Sophomore Abby Pepin has a heart for children’s ministry that reaches all the way back to high school.
Since her sophomore year of high school, Pepin has served younger children and sought to bring them God’s light and love.
One way she did this was by leading a small group for middle schoolers at her church.
“I had been helping out in the nursery in our church for a while,” Pepin said. “And I enjoyed doing that, but at the same time I was like I wanted to be actually having conversations about God with younger kids.”
Seeking out her old middle director at church, Pepin asked if she was looking for any high school leaders, or if she was okay with Pepin starting something for the middle school girls.
Even though Pepin is no longer leading a small group, she keeps in contact with the middle school girls, now in high school who are attending youth group with some of Pepin’s younger siblings.
Another program she is involved with is BASICS, a Bible club for younger kids, Pepin said. They memorize Bible verses, play games and make friends.
Pepin got involved with the program like most people on campus get involved: the Taylor intentional community.
“A lot of girls on my floor are involved with BASICS,” Pepin said. “And the beginning of last year I (wanted) to get more involved and it seemed natural to go to it. “
Last year Pepin worked with the first graders in the program at Upland Community Church, and this year she is working with the third graders.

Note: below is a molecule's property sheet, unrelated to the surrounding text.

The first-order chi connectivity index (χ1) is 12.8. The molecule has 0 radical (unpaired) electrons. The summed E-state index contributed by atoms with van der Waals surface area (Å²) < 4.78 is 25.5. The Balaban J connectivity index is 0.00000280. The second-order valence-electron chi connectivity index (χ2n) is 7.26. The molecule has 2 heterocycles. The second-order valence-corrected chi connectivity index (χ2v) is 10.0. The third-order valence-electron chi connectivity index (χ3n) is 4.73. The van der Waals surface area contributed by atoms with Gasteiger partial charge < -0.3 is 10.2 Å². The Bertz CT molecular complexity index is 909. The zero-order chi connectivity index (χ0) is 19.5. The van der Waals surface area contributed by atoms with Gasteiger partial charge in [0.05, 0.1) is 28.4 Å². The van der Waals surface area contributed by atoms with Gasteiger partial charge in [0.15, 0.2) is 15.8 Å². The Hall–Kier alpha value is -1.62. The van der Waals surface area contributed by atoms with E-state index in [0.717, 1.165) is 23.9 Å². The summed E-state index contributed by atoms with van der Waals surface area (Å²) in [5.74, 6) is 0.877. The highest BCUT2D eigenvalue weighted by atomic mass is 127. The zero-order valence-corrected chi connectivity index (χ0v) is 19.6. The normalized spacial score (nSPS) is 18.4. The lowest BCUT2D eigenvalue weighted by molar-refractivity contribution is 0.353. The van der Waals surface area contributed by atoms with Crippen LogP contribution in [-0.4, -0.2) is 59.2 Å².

Eventually, it came time for Pepin to begin thinking about her summer and she remembered River Valley Ranch Camp, a Christian summer camp.
As a camper, Pepin attended the camp for nine years before deciding to return as a counselor.
“I was thinking about all the different things I could do with my summer and I knew that I wanted to work but also serve in some way,” Pepin said. “I find it really fun to get to know kids who are younger than me and pour into them. Camp just seemed like a good opportunity to do that and to do it alongside other people who are also passionate about that.”
Pepin was a first-time counselor, and every week she would have different campers ranging from fifth grade to seventh grade. It was a wonderful chance to minister to them, much like a previous counselor ministered to her.
“She had a bracelet that she always wore that said, ‘deny self’, and I remember always seeing it on her wrist.” Pepin said. “I saw how she always put the needs of her campers above her own, and I found a bracelet just like it, and it is a reminder to me that it is not about me but it is about God and about loving others.”
As a counselor, the camp also afforded Pepin the chance to work with campers of different ethnicities and religions. She had three campers from Ghana who were in the United States for a school trip and one Buddhist camper.
Pepin said God also moved in many ways this summer, both in her life and in the lives of her campers.
“(I saw God move) in the questions that the kids were asking, showing that he is working in their lives in ways beyond what I can see. I can see just see these little glimpses of his hand at work, he is doing way more than I (could).”